Neuropathy, or nerve damage, is one of the most common diabetic complications, affecting up to 70% of people who have diabetes. Now, new research from the University of Michigan shows that many people with the condition are receiving a less effective — and more expensive — test to diagnose the condition, instead of a more accurate diagnostic test.
In people who have diabetes, neuropathy is believed to be caused in large part by excess glucose in the blood infiltrating the nerves and interfering with their electrical signals. Sensory neuropathy impacts the nerves responsible for sensation, and typically affects the feet, legs, hands, and arms. Symptoms include pain, numbness, loss of sensation, tingling, coldness, and sensitivity to touch. (Another type of neuropathy, autonomic neuropathy, impacts nerves that control the functions of internal organs, and may cause complications ranging from gastroparesis to sexual dysfunction.)
Along with diabetes, other causes of neuropathy include shingles, vitamin deficiency (particularly of vitamin B12), autoimmune diseases such as lupus and rheumatoid arthritis, exposure to toxins, use of certain cancer medicines, and more. Diabetes is the most common cause of peripheral neuropathy, or neuropathy that affects the arms, legs, hands, and feet.
In an effort to make diagnosis of peripheral neuropathy more efficient, researchers used the 1996–2007 Health and Retirement Study to determine how this condition is typically diagnosed. They identified 1,031 people who had been diagnosed with neuropathy and met the study’s criteria. The researchers then focused on 15 diagnostic tests for the condition, studying the pattern of testing six months before and after the participants’ diagnoses.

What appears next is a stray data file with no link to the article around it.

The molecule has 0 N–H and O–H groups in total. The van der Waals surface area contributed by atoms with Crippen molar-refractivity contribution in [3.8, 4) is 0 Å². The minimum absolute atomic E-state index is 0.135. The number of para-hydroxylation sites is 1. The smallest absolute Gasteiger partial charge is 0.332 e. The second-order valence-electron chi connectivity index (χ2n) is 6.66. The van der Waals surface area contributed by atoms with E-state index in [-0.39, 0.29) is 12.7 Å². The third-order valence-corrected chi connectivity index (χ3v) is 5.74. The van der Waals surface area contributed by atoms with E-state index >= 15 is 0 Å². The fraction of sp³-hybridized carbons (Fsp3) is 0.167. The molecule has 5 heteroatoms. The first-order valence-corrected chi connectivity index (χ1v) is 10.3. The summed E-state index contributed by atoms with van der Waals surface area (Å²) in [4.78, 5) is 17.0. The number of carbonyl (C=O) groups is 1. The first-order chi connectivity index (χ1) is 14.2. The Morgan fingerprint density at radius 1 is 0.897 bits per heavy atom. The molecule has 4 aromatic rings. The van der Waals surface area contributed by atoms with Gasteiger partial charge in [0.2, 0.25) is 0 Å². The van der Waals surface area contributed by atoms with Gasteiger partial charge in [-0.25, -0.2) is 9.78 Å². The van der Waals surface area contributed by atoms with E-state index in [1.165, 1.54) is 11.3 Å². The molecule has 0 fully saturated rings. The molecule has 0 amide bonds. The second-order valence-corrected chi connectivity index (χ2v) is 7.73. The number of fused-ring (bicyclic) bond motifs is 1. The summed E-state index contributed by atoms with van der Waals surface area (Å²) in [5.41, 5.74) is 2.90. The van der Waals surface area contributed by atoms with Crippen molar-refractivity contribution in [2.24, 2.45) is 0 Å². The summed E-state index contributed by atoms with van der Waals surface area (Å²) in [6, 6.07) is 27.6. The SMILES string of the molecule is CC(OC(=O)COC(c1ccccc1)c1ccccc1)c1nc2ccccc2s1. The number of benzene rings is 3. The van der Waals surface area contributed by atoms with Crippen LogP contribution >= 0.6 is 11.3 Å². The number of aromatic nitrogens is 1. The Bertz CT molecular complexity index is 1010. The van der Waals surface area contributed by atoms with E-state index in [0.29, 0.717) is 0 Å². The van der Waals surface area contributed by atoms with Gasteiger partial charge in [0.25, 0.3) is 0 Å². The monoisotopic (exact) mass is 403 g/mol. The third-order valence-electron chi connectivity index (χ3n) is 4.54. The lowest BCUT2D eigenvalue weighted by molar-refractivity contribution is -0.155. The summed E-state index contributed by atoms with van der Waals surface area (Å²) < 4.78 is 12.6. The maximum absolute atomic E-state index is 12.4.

The researchers found that the low-cost glucose tolerance test — the test measures a person’s blood glucose response to the consumption of a glucose-rich drink after at least eight hours without food or drink — which could detect undiagnosed diabetes in people experiencing neuropathy symptoms, was ordered in only 1.0% of people. Expensive magnetic resonance imaging, or MRI, tests of the spine or brain (which cannot identify diabetes), on the other hand, were ordered in 23.2% of people.
“Our findings, that MRIs were frequently ordered by physicians, but a lower-cost glucose tolerance test was rarely ordered, show that there is substantial opportunity to improve efficiency in the evaluation of peripheral neuropathy,” noted lead researcher Brian Callaghan, MD. “Currently no standard approach to the evaluation of peripheral neuropathy exists. We need more research to determine an optimal approach. We do a lot of tests that cost a lot of money, and there’s no agreement on what we’re doing.”
For more information, read the article “Neuropathy Patients More Likely to Receive High-Cost, Low-Yield Screening Instead of More Effective Tests” or see the study’s abstract in the Archives of Internal Medicine. And to learn more about controlling pain from neuropathy, see the articles “Coping With Painful Neuropathy” and “Controlling Neuropathic Pain.”